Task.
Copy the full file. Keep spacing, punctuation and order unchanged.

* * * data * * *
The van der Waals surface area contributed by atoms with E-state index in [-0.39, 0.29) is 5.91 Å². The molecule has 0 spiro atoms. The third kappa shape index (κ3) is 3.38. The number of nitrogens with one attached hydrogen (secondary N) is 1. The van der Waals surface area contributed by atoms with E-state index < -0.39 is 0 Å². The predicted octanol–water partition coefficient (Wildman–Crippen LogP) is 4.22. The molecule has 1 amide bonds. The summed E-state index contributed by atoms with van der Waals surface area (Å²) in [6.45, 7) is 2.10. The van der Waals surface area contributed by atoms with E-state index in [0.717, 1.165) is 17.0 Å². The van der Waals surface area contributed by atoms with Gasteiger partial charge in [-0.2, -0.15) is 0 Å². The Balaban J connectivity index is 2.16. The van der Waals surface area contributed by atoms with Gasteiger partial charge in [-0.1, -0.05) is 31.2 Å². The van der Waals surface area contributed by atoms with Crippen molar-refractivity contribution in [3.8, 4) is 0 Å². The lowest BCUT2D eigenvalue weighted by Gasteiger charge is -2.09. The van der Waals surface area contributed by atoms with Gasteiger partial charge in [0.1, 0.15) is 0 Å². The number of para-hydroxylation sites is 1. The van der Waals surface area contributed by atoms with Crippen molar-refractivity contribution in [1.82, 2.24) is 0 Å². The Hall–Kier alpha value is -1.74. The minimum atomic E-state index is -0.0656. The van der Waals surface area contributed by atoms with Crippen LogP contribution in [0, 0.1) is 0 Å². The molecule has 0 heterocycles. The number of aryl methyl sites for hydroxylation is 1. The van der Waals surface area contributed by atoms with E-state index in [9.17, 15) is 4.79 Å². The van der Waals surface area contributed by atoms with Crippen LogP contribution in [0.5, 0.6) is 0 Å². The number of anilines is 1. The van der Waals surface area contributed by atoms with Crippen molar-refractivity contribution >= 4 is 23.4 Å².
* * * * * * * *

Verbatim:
The van der Waals surface area contributed by atoms with E-state index in [-0.39, 0.29) is 5.91 Å². The molecule has 0 spiro atoms. The third kappa shape index (κ3) is 3.38. The number of nitrogens with one attached hydrogen (secondary N) is 1. The van der Waals surface area contributed by atoms with E-state index < -0.39 is 0 Å². The predicted octanol–water partition coefficient (Wildman–Crippen LogP) is 4.22. The molecule has 1 amide bonds. The summed E-state index contributed by atoms with van der Waals surface area (Å²) in [6.45, 7) is 2.10. The van der Waals surface area contributed by atoms with E-state index in [0.717, 1.165) is 17.0 Å². The van der Waals surface area contributed by atoms with Gasteiger partial charge in [-0.2, -0.15) is 0 Å². The Balaban J connectivity index is 2.16. The van der Waals surface area contributed by atoms with Gasteiger partial charge in [-0.1, -0.05) is 31.2 Å². The van der Waals surface area contributed by atoms with Crippen molar-refractivity contribution in [3.8, 4) is 0 Å². The lowest BCUT2D eigenvalue weighted by Gasteiger charge is -2.09. The van der Waals surface area contributed by atoms with Gasteiger partial charge in [0.1, 0.15) is 0 Å². The number of para-hydroxylation sites is 1. The van der Waals surface area contributed by atoms with Crippen molar-refractivity contribution in [1.82, 2.24) is 0 Å². The Hall–Kier alpha value is -1.74. The minimum atomic E-state index is -0.0656. The van der Waals surface area contributed by atoms with Crippen LogP contribution in [0, 0.1) is 0 Å². The molecule has 0 heterocycles. The number of aryl methyl sites for hydroxylation is 1. The van der Waals surface area contributed by atoms with E-state index in [9.17, 15) is 4.79 Å². The van der Waals surface area contributed by atoms with Crippen LogP contribution in [0.5, 0.6) is 0 Å². The number of anilines is 1. The van der Waals surface area contributed by atoms with Crippen molar-refractivity contribution >= 4 is 23.4 Å².